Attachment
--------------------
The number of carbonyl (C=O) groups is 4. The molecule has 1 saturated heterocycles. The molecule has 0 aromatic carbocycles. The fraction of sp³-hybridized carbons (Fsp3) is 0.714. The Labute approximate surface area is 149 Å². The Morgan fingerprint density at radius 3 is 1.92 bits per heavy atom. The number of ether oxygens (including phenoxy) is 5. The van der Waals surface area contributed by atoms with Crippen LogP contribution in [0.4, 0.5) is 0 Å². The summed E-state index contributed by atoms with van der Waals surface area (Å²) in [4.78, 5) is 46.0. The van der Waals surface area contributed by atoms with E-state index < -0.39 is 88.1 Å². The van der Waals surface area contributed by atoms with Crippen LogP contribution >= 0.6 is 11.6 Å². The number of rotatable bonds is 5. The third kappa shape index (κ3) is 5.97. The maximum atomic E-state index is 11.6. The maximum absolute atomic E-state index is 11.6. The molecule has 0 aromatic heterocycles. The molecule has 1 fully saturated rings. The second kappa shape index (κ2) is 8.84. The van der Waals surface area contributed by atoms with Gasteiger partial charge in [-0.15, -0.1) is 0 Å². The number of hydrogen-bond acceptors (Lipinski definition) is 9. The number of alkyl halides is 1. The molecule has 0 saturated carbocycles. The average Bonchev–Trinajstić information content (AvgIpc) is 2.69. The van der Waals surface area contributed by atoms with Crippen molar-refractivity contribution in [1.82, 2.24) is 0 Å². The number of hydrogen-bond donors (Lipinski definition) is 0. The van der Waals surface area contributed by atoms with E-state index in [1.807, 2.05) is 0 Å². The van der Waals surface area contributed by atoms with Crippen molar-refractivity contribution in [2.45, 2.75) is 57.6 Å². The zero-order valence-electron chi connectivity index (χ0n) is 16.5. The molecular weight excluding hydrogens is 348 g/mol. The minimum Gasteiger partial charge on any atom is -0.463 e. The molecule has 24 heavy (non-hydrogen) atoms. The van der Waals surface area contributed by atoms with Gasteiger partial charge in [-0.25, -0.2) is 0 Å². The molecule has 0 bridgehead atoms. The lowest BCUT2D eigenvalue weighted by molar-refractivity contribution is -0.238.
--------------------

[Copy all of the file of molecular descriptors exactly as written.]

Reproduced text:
The number of carbonyl (C=O) groups is 4. The molecule has 1 saturated heterocycles. The molecule has 0 aromatic carbocycles. The fraction of sp³-hybridized carbons (Fsp3) is 0.714. The Labute approximate surface area is 149 Å². The Morgan fingerprint density at radius 3 is 1.92 bits per heavy atom. The number of ether oxygens (including phenoxy) is 5. The van der Waals surface area contributed by atoms with Crippen LogP contribution in [0.4, 0.5) is 0 Å². The summed E-state index contributed by atoms with van der Waals surface area (Å²) in [4.78, 5) is 46.0. The van der Waals surface area contributed by atoms with E-state index < -0.39 is 88.1 Å². The van der Waals surface area contributed by atoms with Crippen LogP contribution >= 0.6 is 11.6 Å². The number of rotatable bonds is 5. The third kappa shape index (κ3) is 5.97. The maximum atomic E-state index is 11.6. The maximum absolute atomic E-state index is 11.6. The molecule has 0 aromatic heterocycles. The molecule has 1 fully saturated rings. The second kappa shape index (κ2) is 8.84. The van der Waals surface area contributed by atoms with Gasteiger partial charge in [-0.15, -0.1) is 0 Å². The number of hydrogen-bond acceptors (Lipinski definition) is 9. The number of alkyl halides is 1. The molecule has 0 saturated carbocycles. The average Bonchev–Trinajstić information content (AvgIpc) is 2.69. The van der Waals surface area contributed by atoms with Crippen molar-refractivity contribution in [1.82, 2.24) is 0 Å². The number of hydrogen-bond donors (Lipinski definition) is 0. The van der Waals surface area contributed by atoms with E-state index in [1.807, 2.05) is 0 Å². The van der Waals surface area contributed by atoms with Crippen molar-refractivity contribution in [2.45, 2.75) is 57.6 Å². The zero-order valence-electron chi connectivity index (χ0n) is 16.5. The molecular weight excluding hydrogens is 348 g/mol. The minimum Gasteiger partial charge on any atom is -0.463 e. The molecule has 24 heavy (non-hydrogen) atoms. The van der Waals surface area contributed by atoms with Gasteiger partial charge in [-0.25, -0.2) is 0 Å². The molecule has 0 bridgehead atoms. The lowest BCUT2D eigenvalue weighted by molar-refractivity contribution is -0.238.